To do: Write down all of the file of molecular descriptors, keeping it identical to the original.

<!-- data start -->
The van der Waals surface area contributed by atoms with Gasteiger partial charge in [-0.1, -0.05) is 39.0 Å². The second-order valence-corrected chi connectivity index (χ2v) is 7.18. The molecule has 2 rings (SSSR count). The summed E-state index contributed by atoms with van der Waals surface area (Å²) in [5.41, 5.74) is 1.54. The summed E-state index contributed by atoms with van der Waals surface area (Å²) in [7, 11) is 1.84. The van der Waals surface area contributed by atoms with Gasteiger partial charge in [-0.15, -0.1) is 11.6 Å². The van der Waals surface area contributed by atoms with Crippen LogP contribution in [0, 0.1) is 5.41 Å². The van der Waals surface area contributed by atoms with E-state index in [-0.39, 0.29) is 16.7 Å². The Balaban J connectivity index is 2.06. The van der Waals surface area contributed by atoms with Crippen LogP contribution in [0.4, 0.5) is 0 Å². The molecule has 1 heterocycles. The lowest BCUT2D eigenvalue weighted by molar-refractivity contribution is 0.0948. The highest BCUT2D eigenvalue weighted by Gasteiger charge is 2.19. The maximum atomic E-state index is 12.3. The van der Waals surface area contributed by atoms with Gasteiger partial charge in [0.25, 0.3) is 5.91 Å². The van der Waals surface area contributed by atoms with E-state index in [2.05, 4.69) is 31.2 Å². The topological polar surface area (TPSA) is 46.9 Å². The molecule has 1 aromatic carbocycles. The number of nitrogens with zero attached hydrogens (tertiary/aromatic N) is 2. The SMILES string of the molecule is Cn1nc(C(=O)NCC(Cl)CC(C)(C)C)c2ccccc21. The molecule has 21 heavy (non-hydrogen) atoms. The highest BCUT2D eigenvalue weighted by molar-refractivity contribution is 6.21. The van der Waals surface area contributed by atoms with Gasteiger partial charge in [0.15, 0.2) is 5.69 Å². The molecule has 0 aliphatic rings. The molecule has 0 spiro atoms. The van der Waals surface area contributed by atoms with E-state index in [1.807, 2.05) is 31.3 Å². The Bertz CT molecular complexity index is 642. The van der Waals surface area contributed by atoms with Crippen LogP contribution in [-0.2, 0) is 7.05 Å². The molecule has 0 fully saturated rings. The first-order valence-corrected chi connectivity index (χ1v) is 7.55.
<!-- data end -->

The van der Waals surface area contributed by atoms with Gasteiger partial charge in [-0.1, -0.05) is 39.0 Å². The second-order valence-corrected chi connectivity index (χ2v) is 7.18. The molecule has 2 rings (SSSR count). The summed E-state index contributed by atoms with van der Waals surface area (Å²) in [5.41, 5.74) is 1.54. The summed E-state index contributed by atoms with van der Waals surface area (Å²) in [7, 11) is 1.84. The van der Waals surface area contributed by atoms with Gasteiger partial charge in [-0.15, -0.1) is 11.6 Å². The van der Waals surface area contributed by atoms with Crippen LogP contribution in [0, 0.1) is 5.41 Å². The van der Waals surface area contributed by atoms with E-state index in [-0.39, 0.29) is 16.7 Å². The Balaban J connectivity index is 2.06. The van der Waals surface area contributed by atoms with Crippen LogP contribution in [0.4, 0.5) is 0 Å². The molecule has 1 heterocycles. The lowest BCUT2D eigenvalue weighted by molar-refractivity contribution is 0.0948. The highest BCUT2D eigenvalue weighted by Gasteiger charge is 2.19. The maximum atomic E-state index is 12.3. The van der Waals surface area contributed by atoms with Gasteiger partial charge in [0.25, 0.3) is 5.91 Å². The van der Waals surface area contributed by atoms with E-state index in [2.05, 4.69) is 31.2 Å². The topological polar surface area (TPSA) is 46.9 Å². The molecule has 1 aromatic carbocycles. The number of nitrogens with zero attached hydrogens (tertiary/aromatic N) is 2. The SMILES string of the molecule is Cn1nc(C(=O)NCC(Cl)CC(C)(C)C)c2ccccc21. The molecule has 21 heavy (non-hydrogen) atoms. The highest BCUT2D eigenvalue weighted by molar-refractivity contribution is 6.21. The van der Waals surface area contributed by atoms with Gasteiger partial charge in [0.15, 0.2) is 5.69 Å². The molecule has 0 aliphatic rings. The molecule has 0 spiro atoms. The van der Waals surface area contributed by atoms with E-state index in [1.807, 2.05) is 31.3 Å². The Bertz CT molecular complexity index is 642. The van der Waals surface area contributed by atoms with Crippen LogP contribution in [-0.2, 0) is 7.05 Å². The molecule has 0 fully saturated rings. The first-order valence-corrected chi connectivity index (χ1v) is 7.55.